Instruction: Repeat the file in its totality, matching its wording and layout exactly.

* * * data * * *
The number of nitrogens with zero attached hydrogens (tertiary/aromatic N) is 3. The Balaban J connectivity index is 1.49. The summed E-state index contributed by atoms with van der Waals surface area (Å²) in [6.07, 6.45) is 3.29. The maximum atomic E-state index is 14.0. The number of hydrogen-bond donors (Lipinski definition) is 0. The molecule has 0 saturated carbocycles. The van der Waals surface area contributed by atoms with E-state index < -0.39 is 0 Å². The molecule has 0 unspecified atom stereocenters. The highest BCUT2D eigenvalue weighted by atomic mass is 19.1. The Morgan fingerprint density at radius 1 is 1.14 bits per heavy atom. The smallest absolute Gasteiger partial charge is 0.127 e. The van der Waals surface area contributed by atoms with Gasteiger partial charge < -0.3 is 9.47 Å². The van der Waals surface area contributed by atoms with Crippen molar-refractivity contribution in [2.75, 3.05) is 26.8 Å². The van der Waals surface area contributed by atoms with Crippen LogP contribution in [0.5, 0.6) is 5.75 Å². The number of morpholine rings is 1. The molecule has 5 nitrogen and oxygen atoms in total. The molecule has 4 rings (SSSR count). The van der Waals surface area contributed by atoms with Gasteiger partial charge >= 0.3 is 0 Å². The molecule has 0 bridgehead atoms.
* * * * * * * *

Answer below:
The number of nitrogens with zero attached hydrogens (tertiary/aromatic N) is 3. The Balaban J connectivity index is 1.49. The summed E-state index contributed by atoms with van der Waals surface area (Å²) in [6.07, 6.45) is 3.29. The maximum atomic E-state index is 14.0. The number of hydrogen-bond donors (Lipinski definition) is 0. The molecule has 0 saturated carbocycles. The van der Waals surface area contributed by atoms with E-state index < -0.39 is 0 Å². The molecule has 0 unspecified atom stereocenters. The highest BCUT2D eigenvalue weighted by atomic mass is 19.1. The Morgan fingerprint density at radius 1 is 1.14 bits per heavy atom. The smallest absolute Gasteiger partial charge is 0.127 e. The van der Waals surface area contributed by atoms with Gasteiger partial charge < -0.3 is 9.47 Å². The van der Waals surface area contributed by atoms with Crippen molar-refractivity contribution in [2.75, 3.05) is 26.8 Å². The van der Waals surface area contributed by atoms with Crippen LogP contribution in [0.5, 0.6) is 5.75 Å². The number of morpholine rings is 1. The molecule has 5 nitrogen and oxygen atoms in total. The molecule has 4 rings (SSSR count). The van der Waals surface area contributed by atoms with Gasteiger partial charge >= 0.3 is 0 Å². The molecule has 0 bridgehead atoms.